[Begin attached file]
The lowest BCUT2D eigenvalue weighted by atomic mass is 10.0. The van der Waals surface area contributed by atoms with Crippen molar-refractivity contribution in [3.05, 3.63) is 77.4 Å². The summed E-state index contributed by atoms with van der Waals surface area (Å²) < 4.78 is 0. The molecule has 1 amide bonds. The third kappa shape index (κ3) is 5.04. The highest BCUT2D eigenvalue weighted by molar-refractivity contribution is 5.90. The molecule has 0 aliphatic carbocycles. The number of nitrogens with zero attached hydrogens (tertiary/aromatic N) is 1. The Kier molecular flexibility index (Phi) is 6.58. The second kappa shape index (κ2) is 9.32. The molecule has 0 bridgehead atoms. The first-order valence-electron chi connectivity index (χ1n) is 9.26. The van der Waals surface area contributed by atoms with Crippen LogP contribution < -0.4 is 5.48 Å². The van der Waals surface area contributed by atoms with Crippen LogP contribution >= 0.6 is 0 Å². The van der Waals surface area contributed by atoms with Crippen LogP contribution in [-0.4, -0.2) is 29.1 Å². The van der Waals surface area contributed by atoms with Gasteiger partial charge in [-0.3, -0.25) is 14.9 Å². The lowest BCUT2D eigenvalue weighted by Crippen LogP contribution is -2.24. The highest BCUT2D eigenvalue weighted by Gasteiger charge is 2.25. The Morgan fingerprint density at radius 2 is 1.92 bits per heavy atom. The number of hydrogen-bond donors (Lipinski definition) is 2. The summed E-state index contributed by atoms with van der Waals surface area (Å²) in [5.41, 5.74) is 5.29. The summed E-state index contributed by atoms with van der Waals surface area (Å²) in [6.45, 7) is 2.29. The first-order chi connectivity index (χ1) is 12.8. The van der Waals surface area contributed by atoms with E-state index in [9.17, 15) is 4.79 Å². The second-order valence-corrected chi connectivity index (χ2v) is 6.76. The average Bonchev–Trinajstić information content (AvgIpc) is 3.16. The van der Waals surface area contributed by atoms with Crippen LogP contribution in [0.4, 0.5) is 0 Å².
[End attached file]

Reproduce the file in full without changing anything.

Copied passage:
The lowest BCUT2D eigenvalue weighted by atomic mass is 10.0. The van der Waals surface area contributed by atoms with Crippen molar-refractivity contribution in [3.05, 3.63) is 77.4 Å². The summed E-state index contributed by atoms with van der Waals surface area (Å²) < 4.78 is 0. The molecule has 1 amide bonds. The third kappa shape index (κ3) is 5.04. The highest BCUT2D eigenvalue weighted by molar-refractivity contribution is 5.90. The molecule has 0 aliphatic carbocycles. The number of nitrogens with zero attached hydrogens (tertiary/aromatic N) is 1. The Kier molecular flexibility index (Phi) is 6.58. The second kappa shape index (κ2) is 9.32. The molecule has 0 bridgehead atoms. The first-order valence-electron chi connectivity index (χ1n) is 9.26. The van der Waals surface area contributed by atoms with Crippen LogP contribution < -0.4 is 5.48 Å². The van der Waals surface area contributed by atoms with Crippen LogP contribution >= 0.6 is 0 Å². The van der Waals surface area contributed by atoms with Crippen LogP contribution in [-0.4, -0.2) is 29.1 Å². The van der Waals surface area contributed by atoms with Gasteiger partial charge in [-0.3, -0.25) is 14.9 Å². The lowest BCUT2D eigenvalue weighted by Crippen LogP contribution is -2.24. The highest BCUT2D eigenvalue weighted by Gasteiger charge is 2.25. The Morgan fingerprint density at radius 2 is 1.92 bits per heavy atom. The number of hydrogen-bond donors (Lipinski definition) is 2. The summed E-state index contributed by atoms with van der Waals surface area (Å²) in [5.41, 5.74) is 5.29. The summed E-state index contributed by atoms with van der Waals surface area (Å²) in [6.45, 7) is 2.29. The first-order chi connectivity index (χ1) is 12.8. The van der Waals surface area contributed by atoms with E-state index in [9.17, 15) is 4.79 Å². The second-order valence-corrected chi connectivity index (χ2v) is 6.76. The average Bonchev–Trinajstić information content (AvgIpc) is 3.16. The van der Waals surface area contributed by atoms with Crippen LogP contribution in [0.4, 0.5) is 0 Å².